India knows Mr Advani very well. He’s been around for half a century or so and until the last election played an effective no2 to Mr Vajpayee, who’s since bowed out of politics. Being the numero uno, he’s finally the contender, but it seems the Obama effect has resulted in his chances being drastically reduced. A lot of people I speak to all say they want someone younger (Obama effect) to lead the BJP.

With the increasing acceptability of Narendra Modi, it seems the pressure on Mr Advani is that much greater. It’s lucky for him that he’s already been nominated as their Prime Ministerial candidate! I witnessed the tension just a few weeks ago when I attended the Vibrant Gujarat Investors Summit and on the following day, read in the newspapers the furore his success has caused within party ranks. After all, it’s not often that a politican receives the backing of India’s biggest businesses in such a visible manner. At the risk of saying something obvious, I have no doubt that Mr Modi will ascend to the national stage after the next election, however I don’t think he’ll take the post of Home Minister if the BJP win.

MAYAWATI, PRAKASH KARAT, AMAR SINGH, SHARAD PAWAR
In my view, any one of these could determine the next election, if not become the next PM. Mayawati’s increasing reach is unnerving everyone. She’s the Chief Minister for Uttar Pradesh, which returns the largest number of MPs and as she’s ruling, her chances of success are huge.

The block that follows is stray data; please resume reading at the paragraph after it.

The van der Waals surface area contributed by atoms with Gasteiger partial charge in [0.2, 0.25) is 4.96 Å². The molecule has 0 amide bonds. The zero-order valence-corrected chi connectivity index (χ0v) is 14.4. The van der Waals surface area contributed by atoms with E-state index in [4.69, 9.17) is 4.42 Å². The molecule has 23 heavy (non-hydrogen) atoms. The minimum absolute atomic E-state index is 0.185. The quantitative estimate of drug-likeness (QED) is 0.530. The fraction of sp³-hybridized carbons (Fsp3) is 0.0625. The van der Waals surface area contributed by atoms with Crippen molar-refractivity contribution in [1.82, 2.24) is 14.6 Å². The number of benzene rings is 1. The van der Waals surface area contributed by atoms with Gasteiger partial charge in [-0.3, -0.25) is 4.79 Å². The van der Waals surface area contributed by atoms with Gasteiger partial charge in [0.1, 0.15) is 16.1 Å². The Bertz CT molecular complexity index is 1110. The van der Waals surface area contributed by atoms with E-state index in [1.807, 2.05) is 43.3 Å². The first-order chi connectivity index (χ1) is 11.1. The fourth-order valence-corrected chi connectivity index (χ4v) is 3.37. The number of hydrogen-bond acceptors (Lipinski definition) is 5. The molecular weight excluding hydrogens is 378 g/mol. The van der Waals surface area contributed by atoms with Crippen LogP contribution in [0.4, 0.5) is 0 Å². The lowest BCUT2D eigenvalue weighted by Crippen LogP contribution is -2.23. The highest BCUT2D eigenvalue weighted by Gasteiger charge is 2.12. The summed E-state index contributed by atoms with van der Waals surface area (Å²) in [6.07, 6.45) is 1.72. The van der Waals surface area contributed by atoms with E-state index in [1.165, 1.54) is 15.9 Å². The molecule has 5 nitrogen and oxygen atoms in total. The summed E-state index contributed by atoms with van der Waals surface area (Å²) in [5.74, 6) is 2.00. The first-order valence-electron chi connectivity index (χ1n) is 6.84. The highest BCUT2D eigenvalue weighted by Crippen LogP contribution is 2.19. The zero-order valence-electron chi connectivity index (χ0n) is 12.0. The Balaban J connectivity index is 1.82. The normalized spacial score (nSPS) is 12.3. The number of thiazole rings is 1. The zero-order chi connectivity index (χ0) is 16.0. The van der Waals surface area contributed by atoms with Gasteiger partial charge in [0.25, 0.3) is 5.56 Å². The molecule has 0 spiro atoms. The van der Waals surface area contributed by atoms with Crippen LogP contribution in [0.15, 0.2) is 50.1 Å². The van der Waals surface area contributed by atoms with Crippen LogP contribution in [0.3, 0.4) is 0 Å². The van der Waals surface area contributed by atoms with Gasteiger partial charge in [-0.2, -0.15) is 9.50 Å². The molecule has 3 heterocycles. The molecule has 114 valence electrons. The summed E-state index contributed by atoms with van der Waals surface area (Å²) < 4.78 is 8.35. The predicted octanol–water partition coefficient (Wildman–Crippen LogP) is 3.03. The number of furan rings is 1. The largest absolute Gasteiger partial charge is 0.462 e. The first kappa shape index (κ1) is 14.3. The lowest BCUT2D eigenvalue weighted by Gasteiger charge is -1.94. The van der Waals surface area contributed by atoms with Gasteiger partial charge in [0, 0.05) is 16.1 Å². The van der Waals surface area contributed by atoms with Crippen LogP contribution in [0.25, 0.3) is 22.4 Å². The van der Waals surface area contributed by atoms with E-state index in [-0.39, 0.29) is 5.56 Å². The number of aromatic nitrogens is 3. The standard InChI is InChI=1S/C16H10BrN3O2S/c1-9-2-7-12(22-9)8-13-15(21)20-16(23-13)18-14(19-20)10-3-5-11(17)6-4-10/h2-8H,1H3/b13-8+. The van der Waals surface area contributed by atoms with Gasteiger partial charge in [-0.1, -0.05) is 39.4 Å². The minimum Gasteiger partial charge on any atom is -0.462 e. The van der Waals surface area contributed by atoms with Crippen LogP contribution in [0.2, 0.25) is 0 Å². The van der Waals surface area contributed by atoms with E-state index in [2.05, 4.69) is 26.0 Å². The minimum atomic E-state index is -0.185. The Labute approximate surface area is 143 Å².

Prakash Karat’s monumental miscalculation of withdrawing its support to the Congress over the US – India Nucelar Deal has provided Amar Singh’s Samajwadi Party a huge advantage in the run-up to the polls. The Communists haven’t been able to extend their reach outside West Bengal & Kerala, but enjoy huge loyalty in these two states.

The Samajwadi Party lead by Amar Singh, as always, could upset Mayawati’s coronation. You can expect the unexpected when it comes to these two. Amar Singh, after years of hurling abuse at the Congress, decided to jump into bed with them and extend unconditional support to the Congress.

The Maratha vote, lead by Sharad Pawar, who’s NCP is a current coalition partner could also emerge as a victor. A former Congress leader, he split and formed his party focusing on his home state of Maharashtra. With charismatic operators like Praful Patel, I wouldn’t rule him out of the running. Of course, as President of the cricketing board, he’s used to taking on heavy weights in battle.

Elections in any country are interesting to watch. In India, you’re assured a fantastic contest in which a billion people make their way to the polling booths to cast their votes electronically over a six week period. India’s faith in democracy, itself, is worthy of celebration.

As for my crystal ball, it tells me that despite Congress winning the most seats, it see someone like Mayawati at the helm for a couple of years.

As I predicted… Vilasrao Deshmukh resigns

As predicted on this blog several days ago, the Maharastra CM has resigned.

 

The Singh government is still in place but there is still no plan. Talk of more coastal security, better intelligence and lists of terrorists being sent to Pakistan have not calmed the fears of Mumbai and the rest of India.

 

After 9/11, Bush set up a new security department – Homeland Security – changed aircraft and airport security and launched a strike on Bin Laden. It won him a second term in office and America has not had another 9/11 incident.